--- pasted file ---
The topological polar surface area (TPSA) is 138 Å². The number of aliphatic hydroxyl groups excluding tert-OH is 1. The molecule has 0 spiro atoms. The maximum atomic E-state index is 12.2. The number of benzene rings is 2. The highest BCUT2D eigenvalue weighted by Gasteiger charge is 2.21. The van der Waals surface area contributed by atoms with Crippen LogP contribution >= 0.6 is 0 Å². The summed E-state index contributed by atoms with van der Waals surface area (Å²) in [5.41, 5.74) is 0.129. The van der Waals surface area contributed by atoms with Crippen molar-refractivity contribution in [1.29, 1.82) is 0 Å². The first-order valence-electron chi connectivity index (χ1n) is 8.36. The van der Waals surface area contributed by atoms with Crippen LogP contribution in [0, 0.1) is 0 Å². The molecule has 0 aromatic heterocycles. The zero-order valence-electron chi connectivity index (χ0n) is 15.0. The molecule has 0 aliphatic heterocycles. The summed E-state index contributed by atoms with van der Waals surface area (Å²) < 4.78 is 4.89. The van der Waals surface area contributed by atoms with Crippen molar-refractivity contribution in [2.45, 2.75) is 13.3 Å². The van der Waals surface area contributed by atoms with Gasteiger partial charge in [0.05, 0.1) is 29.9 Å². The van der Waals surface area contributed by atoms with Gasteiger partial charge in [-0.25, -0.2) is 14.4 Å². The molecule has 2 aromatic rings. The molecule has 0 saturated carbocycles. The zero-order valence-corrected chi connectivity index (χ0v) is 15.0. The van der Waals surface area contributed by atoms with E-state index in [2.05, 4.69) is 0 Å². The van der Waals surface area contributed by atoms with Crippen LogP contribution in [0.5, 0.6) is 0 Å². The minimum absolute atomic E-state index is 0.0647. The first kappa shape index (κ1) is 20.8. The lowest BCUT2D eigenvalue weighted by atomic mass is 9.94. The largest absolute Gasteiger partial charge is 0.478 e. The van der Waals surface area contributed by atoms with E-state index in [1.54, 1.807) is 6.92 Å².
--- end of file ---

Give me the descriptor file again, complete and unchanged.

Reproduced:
The topological polar surface area (TPSA) is 138 Å². The number of aliphatic hydroxyl groups excluding tert-OH is 1. The molecule has 0 spiro atoms. The maximum atomic E-state index is 12.2. The number of benzene rings is 2. The highest BCUT2D eigenvalue weighted by Gasteiger charge is 2.21. The van der Waals surface area contributed by atoms with Crippen LogP contribution >= 0.6 is 0 Å². The summed E-state index contributed by atoms with van der Waals surface area (Å²) in [5.41, 5.74) is 0.129. The van der Waals surface area contributed by atoms with Crippen molar-refractivity contribution in [1.29, 1.82) is 0 Å². The first-order valence-electron chi connectivity index (χ1n) is 8.36. The van der Waals surface area contributed by atoms with Crippen LogP contribution in [0, 0.1) is 0 Å². The molecule has 0 aromatic heterocycles. The zero-order valence-electron chi connectivity index (χ0n) is 15.0. The molecule has 0 aliphatic heterocycles. The summed E-state index contributed by atoms with van der Waals surface area (Å²) < 4.78 is 4.89. The van der Waals surface area contributed by atoms with Crippen molar-refractivity contribution in [2.45, 2.75) is 13.3 Å². The van der Waals surface area contributed by atoms with Gasteiger partial charge in [0.05, 0.1) is 29.9 Å². The van der Waals surface area contributed by atoms with Gasteiger partial charge in [-0.25, -0.2) is 14.4 Å². The molecule has 2 aromatic rings. The molecule has 0 saturated carbocycles. The zero-order valence-corrected chi connectivity index (χ0v) is 15.0. The van der Waals surface area contributed by atoms with E-state index in [2.05, 4.69) is 0 Å². The van der Waals surface area contributed by atoms with Crippen LogP contribution in [0.5, 0.6) is 0 Å². The minimum absolute atomic E-state index is 0.0647. The first kappa shape index (κ1) is 20.8. The lowest BCUT2D eigenvalue weighted by atomic mass is 9.94. The largest absolute Gasteiger partial charge is 0.478 e. The van der Waals surface area contributed by atoms with E-state index in [1.54, 1.807) is 6.92 Å².